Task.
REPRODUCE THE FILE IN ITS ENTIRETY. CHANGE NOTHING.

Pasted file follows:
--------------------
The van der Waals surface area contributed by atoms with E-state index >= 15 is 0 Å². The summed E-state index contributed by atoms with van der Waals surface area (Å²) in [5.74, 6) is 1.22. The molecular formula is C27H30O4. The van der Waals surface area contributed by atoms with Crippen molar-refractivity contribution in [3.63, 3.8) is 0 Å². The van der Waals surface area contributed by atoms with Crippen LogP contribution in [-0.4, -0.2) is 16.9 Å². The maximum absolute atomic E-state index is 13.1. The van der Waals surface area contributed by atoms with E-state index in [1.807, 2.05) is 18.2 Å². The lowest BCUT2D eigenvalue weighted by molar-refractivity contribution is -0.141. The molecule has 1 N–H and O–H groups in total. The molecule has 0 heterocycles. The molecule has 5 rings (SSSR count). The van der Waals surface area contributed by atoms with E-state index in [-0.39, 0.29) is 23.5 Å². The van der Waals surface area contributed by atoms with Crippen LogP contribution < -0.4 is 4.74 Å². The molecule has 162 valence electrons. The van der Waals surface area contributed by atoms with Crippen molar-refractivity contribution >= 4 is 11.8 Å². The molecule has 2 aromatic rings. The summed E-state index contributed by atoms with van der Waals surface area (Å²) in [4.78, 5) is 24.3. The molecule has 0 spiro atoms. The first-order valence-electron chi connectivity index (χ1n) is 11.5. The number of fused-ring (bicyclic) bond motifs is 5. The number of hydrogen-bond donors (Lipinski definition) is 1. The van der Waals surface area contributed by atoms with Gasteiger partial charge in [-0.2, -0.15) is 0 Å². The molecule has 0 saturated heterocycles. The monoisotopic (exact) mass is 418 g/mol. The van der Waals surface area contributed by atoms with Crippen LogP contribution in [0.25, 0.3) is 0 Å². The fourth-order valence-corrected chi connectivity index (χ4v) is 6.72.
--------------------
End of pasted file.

The van der Waals surface area contributed by atoms with E-state index >= 15 is 0 Å². The summed E-state index contributed by atoms with van der Waals surface area (Å²) in [5.74, 6) is 1.22. The molecular formula is C27H30O4. The van der Waals surface area contributed by atoms with Crippen molar-refractivity contribution in [3.63, 3.8) is 0 Å². The van der Waals surface area contributed by atoms with Crippen LogP contribution in [-0.4, -0.2) is 16.9 Å². The maximum absolute atomic E-state index is 13.1. The van der Waals surface area contributed by atoms with E-state index in [1.807, 2.05) is 18.2 Å². The lowest BCUT2D eigenvalue weighted by molar-refractivity contribution is -0.141. The molecule has 1 N–H and O–H groups in total. The molecule has 0 heterocycles. The molecule has 5 rings (SSSR count). The van der Waals surface area contributed by atoms with E-state index in [-0.39, 0.29) is 23.5 Å². The van der Waals surface area contributed by atoms with Crippen LogP contribution < -0.4 is 4.74 Å². The molecule has 162 valence electrons. The van der Waals surface area contributed by atoms with Crippen molar-refractivity contribution >= 4 is 11.8 Å². The molecule has 2 aromatic rings. The summed E-state index contributed by atoms with van der Waals surface area (Å²) in [4.78, 5) is 24.3. The molecule has 0 spiro atoms. The first-order valence-electron chi connectivity index (χ1n) is 11.5. The number of fused-ring (bicyclic) bond motifs is 5. The number of hydrogen-bond donors (Lipinski definition) is 1. The van der Waals surface area contributed by atoms with Gasteiger partial charge in [-0.2, -0.15) is 0 Å². The molecule has 0 saturated heterocycles. The monoisotopic (exact) mass is 418 g/mol. The van der Waals surface area contributed by atoms with Crippen LogP contribution in [0.25, 0.3) is 0 Å². The fourth-order valence-corrected chi connectivity index (χ4v) is 6.72.